Friday, 5 January 2018


The are many circumstances in which it is right, fair and proper for private car parking companies to issue invoices against motorists who have either failed to purchase a ticket , or have overstayed the time permitted on the ticket. These types of transgressions have brought about a small financial loss to the company , which they legally entitled to chase up.
However , even in these circumstances where payment has been made, the PCN does not set out to recover losses but instead represents a blatant attempt to make easy profit.  These money making demands can only be described as manifestly unreasonable, and can never be justified on any sound and rational criteria. They bear no relationship whatsoever to genuine pre-estimates of loss incurred by any alleged breaches.
So what is the basis for distinguishing pay-by-the-hour car park operators from those than run manage car parks which offer the motorists up to 2-3 hours free parking.

1. The business model for limited free parking works on the basis that the great majority of motorists who enjoy the benefit of free parking at the site,  are effectively subsidised by the minority of defaulters, who have been given clear notice of the consequences of overstaying. Regretably, the PCNs issued need to be substantial in order for the car park operators to cover their operational costs. 

2. Moreover the penalty charge could be regarded as the consideration in the contract which the defaulting motorist is obliged to pay under the agreed terms. This means that the PCN is not in principle a claim for damages , and as such can be set at a level to make the business commercially viable.

3. In pay-per-hour car parks , the business model is entirely different. Ticket revenue is sufficient to meet operational costs , which means PCNs are not intended to cover costs but are simply there to provide opportunities for generating lucrative profits. They are nothing more than speculative invoices demanding sums way beyond any actual loss that may have occurred , say for example due a 15 minute overstay.  

4. In hourly paid car parks the law regarding damages has to apply ; namely that the sum claimed must be a genuine pre-estimate of the actual loss incurred . This means that in the above example the loss of revenue equates to one unpaid hour. 

5. The Court of Appeal  in the Beavis case made a clear reference to the fact that their decision , in favour of Parking Eye , was NOT relevant to pay-per-hour type of car parks.

6. In pay and display car parks , the parking fee clearly represents the consideration given by the motorists under the terms of the contract. This means that any excessive claim for damages imposed on a defaulting motorist becomes an unenforceable penalty , simply because it is manifestly unreasonable and punitive in nature.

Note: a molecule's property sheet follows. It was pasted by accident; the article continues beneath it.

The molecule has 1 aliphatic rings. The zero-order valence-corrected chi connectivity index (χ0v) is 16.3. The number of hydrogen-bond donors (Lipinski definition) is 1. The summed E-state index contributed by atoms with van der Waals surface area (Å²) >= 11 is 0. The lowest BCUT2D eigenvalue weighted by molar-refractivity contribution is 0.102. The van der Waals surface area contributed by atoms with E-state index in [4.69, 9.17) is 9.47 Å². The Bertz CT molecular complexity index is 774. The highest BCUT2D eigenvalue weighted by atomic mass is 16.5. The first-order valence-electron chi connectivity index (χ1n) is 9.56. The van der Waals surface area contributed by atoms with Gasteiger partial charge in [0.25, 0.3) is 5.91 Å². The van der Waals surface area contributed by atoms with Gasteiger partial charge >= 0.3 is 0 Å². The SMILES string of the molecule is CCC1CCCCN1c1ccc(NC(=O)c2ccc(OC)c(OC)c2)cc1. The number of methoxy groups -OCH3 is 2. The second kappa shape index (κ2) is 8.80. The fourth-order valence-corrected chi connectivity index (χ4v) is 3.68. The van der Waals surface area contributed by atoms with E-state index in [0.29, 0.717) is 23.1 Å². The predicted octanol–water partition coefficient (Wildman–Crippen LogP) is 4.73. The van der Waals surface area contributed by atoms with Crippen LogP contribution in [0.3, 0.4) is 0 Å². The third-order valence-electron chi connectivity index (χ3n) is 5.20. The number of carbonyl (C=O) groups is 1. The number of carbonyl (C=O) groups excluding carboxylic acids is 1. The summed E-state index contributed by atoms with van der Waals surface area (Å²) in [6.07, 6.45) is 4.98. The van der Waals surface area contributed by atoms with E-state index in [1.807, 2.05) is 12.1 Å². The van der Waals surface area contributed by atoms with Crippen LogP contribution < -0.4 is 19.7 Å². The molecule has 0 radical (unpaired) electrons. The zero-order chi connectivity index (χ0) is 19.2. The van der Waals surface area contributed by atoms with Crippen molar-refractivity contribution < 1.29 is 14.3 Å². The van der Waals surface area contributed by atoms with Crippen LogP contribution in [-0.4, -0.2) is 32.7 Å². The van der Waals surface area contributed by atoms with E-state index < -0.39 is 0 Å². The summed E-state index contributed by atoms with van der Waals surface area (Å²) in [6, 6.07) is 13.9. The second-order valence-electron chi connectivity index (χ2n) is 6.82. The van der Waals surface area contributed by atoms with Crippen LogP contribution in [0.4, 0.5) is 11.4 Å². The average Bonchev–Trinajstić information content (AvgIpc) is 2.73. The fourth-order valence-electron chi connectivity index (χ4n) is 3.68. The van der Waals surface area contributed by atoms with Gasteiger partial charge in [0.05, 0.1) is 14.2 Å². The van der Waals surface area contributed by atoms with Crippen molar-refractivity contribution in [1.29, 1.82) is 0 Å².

7. The Supreme Court in the Beavis case took the view that the £85 penalty was commercially justified by also looking at Parking Eye's business model , which needed to focus on the traffic space maximisation objective. This included the need to deter motorists from overstaying,  and to ensure a reasonable turnover of visiting motorists.  By making parking spaces quickly available the number of potential customers coming to that shopping area greatly increases.  The abuse of limited free parking , especially where the site is always very busy, needed to be deterred. 

8. But PCN's issued by pay-per-hour car park operators tend to focus on one business objective only : to fleece the unsuspecting and innocent motorists , who commit minor transgressions. Their business model is nothing more than a licence to print money and get rich quick.

9. Finally , it needs to be pointed out that in a busy hourly-rate car parks , operates with a 100 bays , open 10 hours a day , charging £1 per hour can generate £7000 per week , which generates a yearly revenue total of £350,000 . This is more than enough to cover the maintenance and administrative overheads of an organisation that needs only to install a ticket machines, display boards and computer linked cameras.  In sharp contrast Parking Eye in the Beavis case would need to find well over 4000 defaulters to reach that figure .....possibly double if discounted fines of £40 were on offer for prompt payment. The two business models are indeed poles apart.

10. Read the judgement ( via the Parking Prankster case list blog ) of Deputy District Judge C. Mahy sitting at Wrexham County Court in the case of Parking Eye Ltd v. Cargius  2014. Although this judgement took place during the early stages of the Beavis dispute , the well articulated rationale for distinguishing the two types of car parking operators cannot be faulted.

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